Lutein/zeaxanthin benefits for people with low dietary intakes is an ‘important message’ for the general population: OmniActive COO


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Lutein/zeaxanthin benefits for people with low dietary intakes is an ‘important message’ for the general population: OmniActive COO

Related tags Macular degeneration Nutrition Zeaxanthin

The significant benefits of adding lutein and zeaxanthin to the AREDS formula for people with low dietary intakes of the carotenoids is an ‘important message’, especially since a large portion of the population has low levels, says the COO of OmniActive.

As reported by NutraIngredients-USA on Monday​, results of the much anticipated AREDS2 study were published in the Journal of the American Medical Association​ and presented Sunday at the Association for Research in Vision and Ophthalmology annual meeting.

While no overall additional benefits were observed for adding lutein, zeaxanthin and/or omega-3 fatty acids to the original AREDS eye health formula in terms of age-related macular degeneration (AMD) risk, significant benefits were associated with lutein and zeaxanthin in people with the lowest intake of the carotenoids in their diet.

Abhijit Bhattacharya, COO of lutein/zeaxanthin supplier OmniActive, told us: “Low dietary intakes of lutein are representative of the general population, and these people experienced a 26% reduction in progression to advanced AMD.”

“This is an important message. There is a substantial portion of the population with intakes of lutein below one milligram per day.

“There is clear evidence in the secondary analysis between lutein/zeaxanthin plus AREDS minus beta-carotene vs AREDS with beta-carotene (old formula) that the presence of lutein and zeaxanthin shows an 18% reduction in the risk of progression to AAMD and 22% reduction in the risk of progression to neovascular AMD,” ​he added.

‘Supplements are important’

Taylor Wallace, PhD, senior director, scientific & regulatory affairs, at the Council for Responsible Nutrition (CRN), added: “We know that optimal nutrition is good for the eyes, and certainly lutein/zeaxanthin and omega-3s are important components of a good diet. If you’re not getting enough lutein/zeaxanthin from your diet through foods such as spinach and eggs, or enough EPA/DHA omega-3s through fatty fish, then supplements still remain an important option to help fill those gaps.”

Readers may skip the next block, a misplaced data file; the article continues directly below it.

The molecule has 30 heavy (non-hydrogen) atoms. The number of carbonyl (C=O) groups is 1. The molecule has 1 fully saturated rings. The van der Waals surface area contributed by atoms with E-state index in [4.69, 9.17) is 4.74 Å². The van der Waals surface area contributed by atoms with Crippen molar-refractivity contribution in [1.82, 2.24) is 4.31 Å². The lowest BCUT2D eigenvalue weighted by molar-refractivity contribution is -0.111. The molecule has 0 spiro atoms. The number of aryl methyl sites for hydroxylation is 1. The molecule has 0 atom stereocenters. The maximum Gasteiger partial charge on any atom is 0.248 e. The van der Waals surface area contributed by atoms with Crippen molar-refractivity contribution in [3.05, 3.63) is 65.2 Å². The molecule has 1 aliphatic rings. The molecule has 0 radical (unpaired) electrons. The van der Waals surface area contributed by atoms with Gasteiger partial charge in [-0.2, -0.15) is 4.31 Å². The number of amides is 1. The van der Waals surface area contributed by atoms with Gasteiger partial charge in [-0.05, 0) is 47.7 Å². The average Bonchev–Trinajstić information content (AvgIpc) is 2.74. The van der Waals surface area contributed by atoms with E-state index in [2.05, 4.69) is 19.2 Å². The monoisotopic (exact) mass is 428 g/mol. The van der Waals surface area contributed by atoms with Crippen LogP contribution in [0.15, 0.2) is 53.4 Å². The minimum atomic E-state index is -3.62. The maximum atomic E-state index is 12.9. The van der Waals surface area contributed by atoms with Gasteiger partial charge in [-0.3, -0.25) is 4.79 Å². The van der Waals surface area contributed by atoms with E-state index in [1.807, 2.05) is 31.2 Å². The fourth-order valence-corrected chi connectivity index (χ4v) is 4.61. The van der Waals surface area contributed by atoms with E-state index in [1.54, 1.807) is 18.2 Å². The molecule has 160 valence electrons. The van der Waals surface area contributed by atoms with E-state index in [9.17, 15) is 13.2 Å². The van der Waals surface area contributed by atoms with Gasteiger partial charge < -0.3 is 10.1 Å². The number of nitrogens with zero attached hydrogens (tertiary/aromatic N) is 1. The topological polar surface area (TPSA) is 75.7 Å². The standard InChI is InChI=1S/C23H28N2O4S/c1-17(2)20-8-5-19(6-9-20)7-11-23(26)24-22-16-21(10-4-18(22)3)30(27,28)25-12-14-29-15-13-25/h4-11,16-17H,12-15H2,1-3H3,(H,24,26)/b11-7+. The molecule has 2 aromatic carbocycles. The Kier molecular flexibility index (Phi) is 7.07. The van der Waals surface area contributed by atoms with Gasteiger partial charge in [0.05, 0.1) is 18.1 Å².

“Age-related eye disease has a long incubation period, and prevention through good nutrition habits should start early and continue throughout a lifespan,”​ added Dr Wallace.

“Maintaining good nutrition and lifestyle habits most likely have a better chance at preventing chronic disease onset than in halting or correcting a disease progression.”

The first results from AREDS2 reported on a five year follow-up in an elderly population where the average age was 74-75, with already impaired eye function, and therefore might not be generalizable to younger individuals and/or those with normal eye function.


Bhattacharya also commented on the results published in JAMA Ophthalmology​ concerning the AREDS2 formula and the incidence of age-related cataracts.

The general conclusion had been there was no “effect of supplementation with lutein/ zeaxanthin on cataract surgery, cortical or PSC lens opacity progression, or vision loss”​.

“However, when dietary intake data is taken into account there is a different story: Subjects in the quintiles with the lowest Lutein/zeaxanthin saw significant benefit from lutein and zeaxanthin supplementation,”​ said Bhattacharya. 

“The lowest quintiles saw reductions of 36% in cataract surgery, a 30% reduction in any cataract and a 31% reduction in severe cataracts when taking zeaxanthin / lutein.

“This is especially worth noting when you consider that the population in this study was very well nourished and the beneficial effects may be much more evident in groups more representative of the general population.” 


The AREDS2 research group also raised concerns about beta-carotene, with more lung cancers observed in the beta carotene group, compared with the no-beta-carotene group, mostly in former smokers.

“Based on apparent risks of beta carotene and possible benefits that are only evident within exploratory subgroup analyses, lutein + zeaxanthin requires further investigation for potential inclusion in the AREDS supplements,” ​wrote the authors from the AREDS2 research group.

Bhattacharya noted that beta-carotene in the AREDS formulation decreased the serum levels of zeaxanthin and lutein for those who were taking them. 

“Therefore in effect, the AREDS formula was not just a pseudo control , it also actively interfered with the performance of the lutein and zeaxanthin supplementation.”

Source: JAMA
2013, Volume 309, Number 19, Pages 1-11, doi:10.1001/jama.2013.4997
“Lutein + Zeaxanthin and Omega-3 Fatty Acids for Age-Related Macular Degeneration: The Age-Related Eye Disease Study 2 (AREDS2) Randomized Clinical Trial”
Authors: The Age-Related Eye Disease Study 2 (AREDS2) Research Group

JAMA Ophthalmology
 2013, Volume 131, Number 4, Pages 1-7, doi:10.1001/jamaophthalmol.2013.4412
“Lutein/Zeaxanthin for the Treatment of Age-Related Cataract: AREDS2 Randomized Trial Report No. 4”
Authors: The Age-Related Eye Disease Study 2 (AREDS2) Research Group

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